Watchdog says euro bank failures needed to make health check credible: FT

Mon Feb 10, 2014 6:25am EST
 
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FRANKFURT/LINKOPING, Sweden (Reuters) - Some banks need to fail a sector-wide review of their financial health in order to make the exercise credible, the head of the euro zone's new banking supervisor told the Financial Times.

As part of a broad push for closer integration of Europe's banks to avert future crises, the Single Supervisory Mechanism (SSM) will monitor the bloc's largest lenders from November under the auspices of the European Central Bank.

Before then, the SSM is running the rule over the quality of the assets on the balance sheets of the bloc's 128 biggest banks.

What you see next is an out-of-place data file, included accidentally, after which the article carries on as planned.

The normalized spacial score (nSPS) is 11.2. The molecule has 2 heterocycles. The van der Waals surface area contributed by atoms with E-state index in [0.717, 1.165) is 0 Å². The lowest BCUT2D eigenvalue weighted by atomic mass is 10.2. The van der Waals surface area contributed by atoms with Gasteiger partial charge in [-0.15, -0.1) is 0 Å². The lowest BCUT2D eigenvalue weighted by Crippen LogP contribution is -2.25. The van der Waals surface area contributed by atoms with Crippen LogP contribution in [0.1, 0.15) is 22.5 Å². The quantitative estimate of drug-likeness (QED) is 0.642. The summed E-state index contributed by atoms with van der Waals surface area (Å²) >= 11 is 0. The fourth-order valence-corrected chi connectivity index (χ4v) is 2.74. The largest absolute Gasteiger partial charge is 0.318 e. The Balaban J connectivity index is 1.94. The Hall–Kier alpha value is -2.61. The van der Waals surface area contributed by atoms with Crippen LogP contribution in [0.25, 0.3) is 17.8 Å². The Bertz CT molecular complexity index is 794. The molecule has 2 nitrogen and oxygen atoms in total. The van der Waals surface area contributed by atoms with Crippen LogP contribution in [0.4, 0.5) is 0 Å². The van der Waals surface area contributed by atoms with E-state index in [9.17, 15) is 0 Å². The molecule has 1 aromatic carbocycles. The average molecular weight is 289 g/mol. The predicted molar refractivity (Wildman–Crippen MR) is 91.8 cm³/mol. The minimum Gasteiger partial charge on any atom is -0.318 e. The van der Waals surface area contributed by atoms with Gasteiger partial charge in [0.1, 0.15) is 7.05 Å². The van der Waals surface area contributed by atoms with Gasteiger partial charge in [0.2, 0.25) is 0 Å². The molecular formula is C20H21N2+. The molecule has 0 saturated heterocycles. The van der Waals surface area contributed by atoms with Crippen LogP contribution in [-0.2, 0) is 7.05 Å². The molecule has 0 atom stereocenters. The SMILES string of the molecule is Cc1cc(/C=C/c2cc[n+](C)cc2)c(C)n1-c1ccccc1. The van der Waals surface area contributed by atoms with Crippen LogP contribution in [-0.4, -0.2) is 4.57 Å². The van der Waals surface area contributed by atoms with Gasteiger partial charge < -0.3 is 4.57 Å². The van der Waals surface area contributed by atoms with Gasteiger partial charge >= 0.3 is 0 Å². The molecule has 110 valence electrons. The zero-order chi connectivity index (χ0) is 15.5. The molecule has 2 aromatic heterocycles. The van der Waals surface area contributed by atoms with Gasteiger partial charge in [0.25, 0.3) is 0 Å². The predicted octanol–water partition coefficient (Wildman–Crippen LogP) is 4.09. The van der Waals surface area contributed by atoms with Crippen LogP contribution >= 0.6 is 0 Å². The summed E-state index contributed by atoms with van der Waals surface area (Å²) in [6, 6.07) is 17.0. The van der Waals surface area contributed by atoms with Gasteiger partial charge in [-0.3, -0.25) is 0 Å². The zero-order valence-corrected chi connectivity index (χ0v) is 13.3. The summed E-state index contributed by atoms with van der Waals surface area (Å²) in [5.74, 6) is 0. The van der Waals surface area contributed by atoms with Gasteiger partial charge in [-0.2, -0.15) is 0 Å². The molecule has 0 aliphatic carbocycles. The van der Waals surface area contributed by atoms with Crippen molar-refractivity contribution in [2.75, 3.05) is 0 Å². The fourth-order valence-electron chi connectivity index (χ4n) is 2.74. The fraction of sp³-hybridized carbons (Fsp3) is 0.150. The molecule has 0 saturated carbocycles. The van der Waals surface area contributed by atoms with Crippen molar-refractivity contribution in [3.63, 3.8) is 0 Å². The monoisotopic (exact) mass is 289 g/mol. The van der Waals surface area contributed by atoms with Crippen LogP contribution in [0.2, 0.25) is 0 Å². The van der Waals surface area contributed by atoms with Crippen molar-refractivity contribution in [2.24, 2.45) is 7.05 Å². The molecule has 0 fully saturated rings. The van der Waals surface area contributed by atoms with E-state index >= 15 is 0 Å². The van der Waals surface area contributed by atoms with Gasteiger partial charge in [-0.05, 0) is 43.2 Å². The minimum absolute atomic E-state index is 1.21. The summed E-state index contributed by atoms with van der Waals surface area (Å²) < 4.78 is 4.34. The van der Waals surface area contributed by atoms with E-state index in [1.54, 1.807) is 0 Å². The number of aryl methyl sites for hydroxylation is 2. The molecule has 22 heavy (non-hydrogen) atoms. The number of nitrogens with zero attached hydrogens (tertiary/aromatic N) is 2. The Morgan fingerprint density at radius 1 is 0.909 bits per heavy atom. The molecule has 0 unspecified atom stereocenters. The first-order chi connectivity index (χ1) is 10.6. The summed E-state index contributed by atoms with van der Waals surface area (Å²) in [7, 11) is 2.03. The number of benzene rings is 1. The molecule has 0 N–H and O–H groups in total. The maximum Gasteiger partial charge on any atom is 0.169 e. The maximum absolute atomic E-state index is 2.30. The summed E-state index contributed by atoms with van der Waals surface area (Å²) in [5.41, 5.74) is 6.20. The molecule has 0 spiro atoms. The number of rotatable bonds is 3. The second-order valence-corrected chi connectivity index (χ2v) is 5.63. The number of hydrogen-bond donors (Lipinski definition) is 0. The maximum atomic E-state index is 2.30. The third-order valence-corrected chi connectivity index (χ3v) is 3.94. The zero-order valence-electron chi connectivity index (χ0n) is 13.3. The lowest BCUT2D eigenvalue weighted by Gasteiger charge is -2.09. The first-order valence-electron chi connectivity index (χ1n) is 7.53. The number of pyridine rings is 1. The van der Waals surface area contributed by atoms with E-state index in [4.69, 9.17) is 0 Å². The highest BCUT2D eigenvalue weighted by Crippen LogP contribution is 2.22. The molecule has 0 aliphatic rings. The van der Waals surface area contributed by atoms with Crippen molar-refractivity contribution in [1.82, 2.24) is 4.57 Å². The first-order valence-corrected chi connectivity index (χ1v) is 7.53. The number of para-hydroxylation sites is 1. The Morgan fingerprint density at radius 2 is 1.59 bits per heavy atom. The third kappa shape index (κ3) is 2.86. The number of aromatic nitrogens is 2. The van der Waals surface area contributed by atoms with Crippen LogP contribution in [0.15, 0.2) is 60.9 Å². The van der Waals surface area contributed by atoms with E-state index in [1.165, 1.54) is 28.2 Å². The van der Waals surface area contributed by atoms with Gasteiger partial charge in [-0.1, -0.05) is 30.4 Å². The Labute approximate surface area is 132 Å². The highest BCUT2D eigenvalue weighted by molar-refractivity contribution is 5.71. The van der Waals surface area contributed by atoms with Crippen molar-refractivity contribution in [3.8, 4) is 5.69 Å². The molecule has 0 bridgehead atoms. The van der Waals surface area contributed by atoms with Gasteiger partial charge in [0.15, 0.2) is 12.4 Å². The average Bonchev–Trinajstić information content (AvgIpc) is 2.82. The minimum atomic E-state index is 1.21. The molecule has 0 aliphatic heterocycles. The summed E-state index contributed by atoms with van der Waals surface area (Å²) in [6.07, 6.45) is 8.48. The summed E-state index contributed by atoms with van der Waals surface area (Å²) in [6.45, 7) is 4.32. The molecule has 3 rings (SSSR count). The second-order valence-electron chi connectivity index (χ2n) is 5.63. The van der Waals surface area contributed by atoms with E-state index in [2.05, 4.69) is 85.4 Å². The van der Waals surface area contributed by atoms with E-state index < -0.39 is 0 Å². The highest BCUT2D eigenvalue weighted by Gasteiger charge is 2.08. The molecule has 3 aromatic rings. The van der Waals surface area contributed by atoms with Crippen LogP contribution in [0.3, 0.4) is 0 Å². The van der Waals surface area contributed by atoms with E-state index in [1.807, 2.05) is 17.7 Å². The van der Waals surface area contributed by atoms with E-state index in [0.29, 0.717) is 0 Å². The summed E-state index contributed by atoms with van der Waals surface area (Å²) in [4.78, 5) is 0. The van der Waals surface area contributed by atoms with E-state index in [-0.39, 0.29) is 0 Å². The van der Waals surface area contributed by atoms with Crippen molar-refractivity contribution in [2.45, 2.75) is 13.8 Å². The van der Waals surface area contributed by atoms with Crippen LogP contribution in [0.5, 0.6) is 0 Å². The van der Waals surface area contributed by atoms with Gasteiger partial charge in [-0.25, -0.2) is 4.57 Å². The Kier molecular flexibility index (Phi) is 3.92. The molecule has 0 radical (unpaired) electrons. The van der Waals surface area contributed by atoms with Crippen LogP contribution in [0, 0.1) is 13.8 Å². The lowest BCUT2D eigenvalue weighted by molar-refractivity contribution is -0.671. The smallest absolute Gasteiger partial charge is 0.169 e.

That will run in parallel with broader stress tests of the whole banking sector under the control of Europe's regulator, the European Banking Authority (EBA).

ECB President Mario Draghi said last year there needed to be bank failures to make the battery of tests credible, comments SSM head Daniele Nouy underlined in an interview published on Monday.

"It seems precisely what markets expect from such an exercise; so, yes, probably that's the case," she told the FT.

"I do not have any idea of how many banks have to fail. What I know is that we want to have the highest level of quality. ... A failure of a bank may happen."

Previous EBA stress tests in 2009, 2010 and 2011 were widely criticized for not being rigorous enough. Among others, they gave clean bills of health to the banking sector in Ireland, which then had to ask for an international bailout.

Combining "bad banks with good banks" was not a solution, Nouy added, saying that it needed to be accepted that some banks had no future.   Continued...

 
The emergency exit sign of a restaurant is seen next to the construction site of the new European Central Bank (ECB) headquarters in Frankfurt, December 3, 2013. REUTERS/Kai Pfaffenbach